Minister Corcoran Kennedy highlights the importance of price measures in changing behaviour in relation to cigarettes, alcohol and unhealthy diets
Minister for Health Promotion, Marcella Corcoran Kennedy TD, today highlighted the importance of price measures when it comes to encouraging behavioural change in relation to tobacco use, alcohol and unhealthy diets. The Minister was speaking as she opened the University of Liverpool Conference ‘Taxation and Other Economic Incentives as Health-Promoting Tools: A Focus on Tobacco, Alcohol and Unhealthy Diets’.
The aim of the conference is to discuss the role of price measures in tackling non-communicable diseases, for example cardiovascular diseases, cancers, chronic respiratory diseases and diabetes. Tobacco use, an unhealthy diet and the harmful use of alcohol increase the risk of Non-communicable diseases (NCDs).
The conference is addressing a number of important issues, including:
- Non-communicable diseases (NCDs) and their impact on health systems
- The need for comprehensive strategies to prevent NCDs by tackling risk factors that cause them
- The importance of price strategies in encouraging behavioural change regarding tobacco, alcohol and unhealthy diets
Minister Corcoran Kennedy said: “When it comes to health promotion and encouraging behavioural change in relation to tobacco, alcohol and unhealthy diets what we need is a a whole of government and a whole of society approach. This is crucial if we are to be successful in stemming the tide of NCDs and their impact on our populations.”
Commenting on the importance of price strategies Minister Corcoran Kennedy noted that “most evidenced based strategies identify the role of taxation or other economic incentives as a means of behavioural change to a greater or lesser extent. The challenge for us in the health sector, myself included, is to persuade others that there is a health dividend and an economic dividend in pursuing this agenda.”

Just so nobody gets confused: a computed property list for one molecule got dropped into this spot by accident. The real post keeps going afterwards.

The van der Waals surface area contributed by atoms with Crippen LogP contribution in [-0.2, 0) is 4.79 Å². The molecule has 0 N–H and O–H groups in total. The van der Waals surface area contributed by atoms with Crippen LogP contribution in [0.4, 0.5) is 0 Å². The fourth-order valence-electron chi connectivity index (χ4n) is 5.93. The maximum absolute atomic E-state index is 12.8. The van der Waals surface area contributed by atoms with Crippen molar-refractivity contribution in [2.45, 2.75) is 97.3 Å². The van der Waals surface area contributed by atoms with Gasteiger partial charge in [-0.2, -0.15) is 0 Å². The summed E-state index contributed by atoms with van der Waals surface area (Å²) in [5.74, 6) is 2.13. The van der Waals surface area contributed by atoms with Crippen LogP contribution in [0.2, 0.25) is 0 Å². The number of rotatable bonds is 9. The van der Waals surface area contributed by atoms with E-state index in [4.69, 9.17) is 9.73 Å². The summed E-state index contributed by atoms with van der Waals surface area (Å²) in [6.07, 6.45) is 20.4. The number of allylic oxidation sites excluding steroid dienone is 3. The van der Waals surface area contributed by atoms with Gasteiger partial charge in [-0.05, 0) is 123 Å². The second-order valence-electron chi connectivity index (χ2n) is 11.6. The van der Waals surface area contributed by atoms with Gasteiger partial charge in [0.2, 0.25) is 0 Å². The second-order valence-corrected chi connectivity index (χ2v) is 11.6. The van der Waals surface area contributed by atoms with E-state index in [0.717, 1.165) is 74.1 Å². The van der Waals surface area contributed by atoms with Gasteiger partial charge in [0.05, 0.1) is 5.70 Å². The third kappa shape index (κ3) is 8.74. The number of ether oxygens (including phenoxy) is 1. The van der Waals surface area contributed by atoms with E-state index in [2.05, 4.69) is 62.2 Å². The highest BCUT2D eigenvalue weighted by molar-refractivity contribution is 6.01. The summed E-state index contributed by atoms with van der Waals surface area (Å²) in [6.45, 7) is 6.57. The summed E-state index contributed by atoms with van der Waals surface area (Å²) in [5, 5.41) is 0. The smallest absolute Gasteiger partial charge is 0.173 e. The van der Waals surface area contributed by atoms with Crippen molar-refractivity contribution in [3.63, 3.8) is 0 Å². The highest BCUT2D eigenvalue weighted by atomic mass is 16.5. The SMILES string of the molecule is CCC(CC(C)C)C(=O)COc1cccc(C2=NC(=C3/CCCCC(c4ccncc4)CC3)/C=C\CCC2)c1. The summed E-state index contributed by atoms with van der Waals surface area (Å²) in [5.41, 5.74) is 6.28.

The Minister pointed out that tobacco use is one area where the importance of economic incentives can be clearly seen. “Tobacco use is a significant cause of ill-health in Ireland. The 2015 Healthy Ireland Survey found that 23% of adults 15 years or older are current smokers. Almost 6000 of our population die annually from tobacco related disease and tobacco use has been estimated to cost Irish society a total of €10.7 billion annually in healthcare, productivity and other costs. The Government is committed to changing that. Tobacco Free Ireland, the first policy document launched under the Healthy Ireland Framework in October 2013, has set an overarching goal of having Ireland tobacco free by 2025. As part of this the aim is to introduce annual excise duty increases on tobacco products over a continuous five year period and increase duty on roll-your-own and other tobacco products to reduce the price differential between cigarettes and other tobacco products. Increasing the price of tobacco through taxation is regarded by the WHO economists to a cost-effective and feasible intervention.”
The Minister also referred to measures to reduce alcohol consumption. “Our aim is to reduce alcohol consumption to the OECD average and to reduce binge drinking. The Government is tackling this with the Public Health (Alcohol) Bill which is the first ever public health legislation on alcohol and among the most far-reaching in Europe. This will, among other measures, bring in minimum unit pricing to tackle cheap alcohol.”